Almost everyone has seen them: stray cats that are homeless and live outside, or cats whose owners allow them to spend time outdoors. Regardless of the type of outdoor cat, there are those who say these cats catch pests and should have the right to live outside while others contend that they cause problems for the natural environment. Though cat predation of local wildlife has been previously studied, who is it that is really concerned about the issue of outdoor cats and how do their opinions differ or coincide about what to do with them?
A recent study published in Biological Conservation sought to answer those questions. They noted that the liveliest debate over outdoor cat management strategies occurred between two main stakeholders: wildlife advocates and animal rights activists. Rather than simply focusing on public opinion polls, the researchers find that we must take into consideration the input of these stakeholders in order to find what the two groups have in common in terms of perceptions and strategies for managing outdoor cats.
The wildlife advocates, sometimes thought of as the bird nerds and tree huggers, are often represented by the Audubon Society, a bird and conservation advocacy organization, representing the first stakeholder in this issue. As a group, they tend to highlight the risks that outdoor cats present to wildlife, proposing euthanization to manage the cat populations. Across the aisle sit the animal rights activists, or “crazy” cat people, who underscore the benefits of outdoor cats and propose trap-neuter-return (TNR) strategies for management. Often the media has portrayed these two groups as being completely polarized rather than pointing to some of their commonalities, something the researchers wanted to investigate.
In their study, survey methodology was employed to get a representative sample of the Florida general population, as well as representative sample of both Audubon and TNR stakeholders, to then use both univariate and multivariate analyses to examine the data. The researchers defined outdoor cats as those that may be owned or un-owned, that may be social or unsocial, and that may spend all or some of their time outside.
The aims of the study were to identify similarities in stakeholder opinion – what do the bird nerds and cat lovers have in common? – about management of outdoor cats, specifically examining their attitudes and beliefs about outdoor cats, perceptions of cat impacts on the environment, and attitudes about how to manage them.
The results do show some commonalities, but also some key differences. Cat advocates, as measured by support of TNR policies, expressed significantly more positive attitudes about outdoor cats than Audubon members or even the general public. They were also significantly more likely to agree with the positive impacts of outdoor cats to people and nature. Conversely, the Audubon members not only expressed negative attitudes about outdoor cats, but also identified with negative statements about the consequences of outdoor cat populations.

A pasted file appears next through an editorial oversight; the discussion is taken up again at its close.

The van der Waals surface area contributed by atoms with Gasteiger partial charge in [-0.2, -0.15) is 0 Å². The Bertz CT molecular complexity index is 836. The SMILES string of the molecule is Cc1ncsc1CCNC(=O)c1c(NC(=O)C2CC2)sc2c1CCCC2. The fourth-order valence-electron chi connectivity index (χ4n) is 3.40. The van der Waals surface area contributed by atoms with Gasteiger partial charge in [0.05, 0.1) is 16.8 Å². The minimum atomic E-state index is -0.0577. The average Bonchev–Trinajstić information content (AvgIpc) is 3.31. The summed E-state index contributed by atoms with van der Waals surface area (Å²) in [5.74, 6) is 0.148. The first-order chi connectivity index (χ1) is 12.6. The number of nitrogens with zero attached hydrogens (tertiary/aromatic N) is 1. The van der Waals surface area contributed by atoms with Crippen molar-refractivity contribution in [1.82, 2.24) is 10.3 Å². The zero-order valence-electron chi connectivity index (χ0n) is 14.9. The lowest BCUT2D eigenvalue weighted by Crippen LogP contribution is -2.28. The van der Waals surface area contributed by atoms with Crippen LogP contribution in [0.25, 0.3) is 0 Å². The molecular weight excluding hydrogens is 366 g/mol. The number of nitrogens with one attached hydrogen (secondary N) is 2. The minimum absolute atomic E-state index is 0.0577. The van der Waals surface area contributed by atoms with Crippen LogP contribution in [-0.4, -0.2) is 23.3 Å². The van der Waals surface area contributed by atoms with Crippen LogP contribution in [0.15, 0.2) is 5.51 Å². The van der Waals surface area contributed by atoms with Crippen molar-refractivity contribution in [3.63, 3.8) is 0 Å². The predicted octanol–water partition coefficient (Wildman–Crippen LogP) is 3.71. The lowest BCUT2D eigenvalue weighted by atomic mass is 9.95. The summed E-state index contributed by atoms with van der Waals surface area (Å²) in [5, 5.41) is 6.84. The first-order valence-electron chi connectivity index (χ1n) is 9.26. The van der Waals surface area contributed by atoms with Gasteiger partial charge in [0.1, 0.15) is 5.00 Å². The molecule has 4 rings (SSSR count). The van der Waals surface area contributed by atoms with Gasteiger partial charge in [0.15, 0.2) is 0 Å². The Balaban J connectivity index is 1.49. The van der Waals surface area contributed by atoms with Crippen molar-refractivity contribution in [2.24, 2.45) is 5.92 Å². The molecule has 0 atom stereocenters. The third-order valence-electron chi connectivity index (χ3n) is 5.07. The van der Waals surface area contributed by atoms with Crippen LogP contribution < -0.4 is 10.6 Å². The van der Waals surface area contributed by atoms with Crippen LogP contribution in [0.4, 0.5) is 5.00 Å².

Members of the general public, however, tended to fall more toward neutral responses. This highlights the problem of exclusively using public opinion surveys without considering key stakeholders. Because the general public does not have a strong opinion about this subject, they are particularly vulnerable to biased terminology that can result in inaccurate responses, underscoring the need for neutral survey wording.
Yet despite their differences, there are there are key similarities among the conservationists, animal rights organizers, and the general public. A majority of respondents (83 percent) preferred non-lethal management methods, while only 13 percent preferred lethal management and 4 percent said to do nothing. The most preferred management method was trap-neuter-release (TNR), with the general public more supportive if this were the least costly option. There was also widespread support for mandatory rabies vaccination and own identification.
Some are still not completely satisfied, however. Remaining concerns about TNR methods, especially by some Audubon members underscores the importance of developing new, non-lethal management methods such as collar-mounted bibs, cat free zones, mandatory spay and neutering, and a limit to the number of cats per household. It remains unknown, however, whether any of these methods would gain more widespread support than TNR, so for the time being, we’re left with that.
For conservation efforts in general, it is important to understand public opinion, including those of stakeholders, about animals and the environment because these attitudes can influence how we manage or address certain animal populations. For outdoor cat populations, it is important to not only consider stakeholder opinion, but actively work to find commonalities in opinions and strategies to work toward more effective management solutions that are humane to cats while also protecting the natural wildlife. That way both the bird nerds and cat lovers can walk away satisfied.
Wald, D.M, Jacobson, S.K, and Levy, J.K. Outdoor cats: Identifying differences between stakeholder beliefs, perceived impacts, risk, and management. Biological Conservation 167: 414-424.
By Colleen Fugate (modern)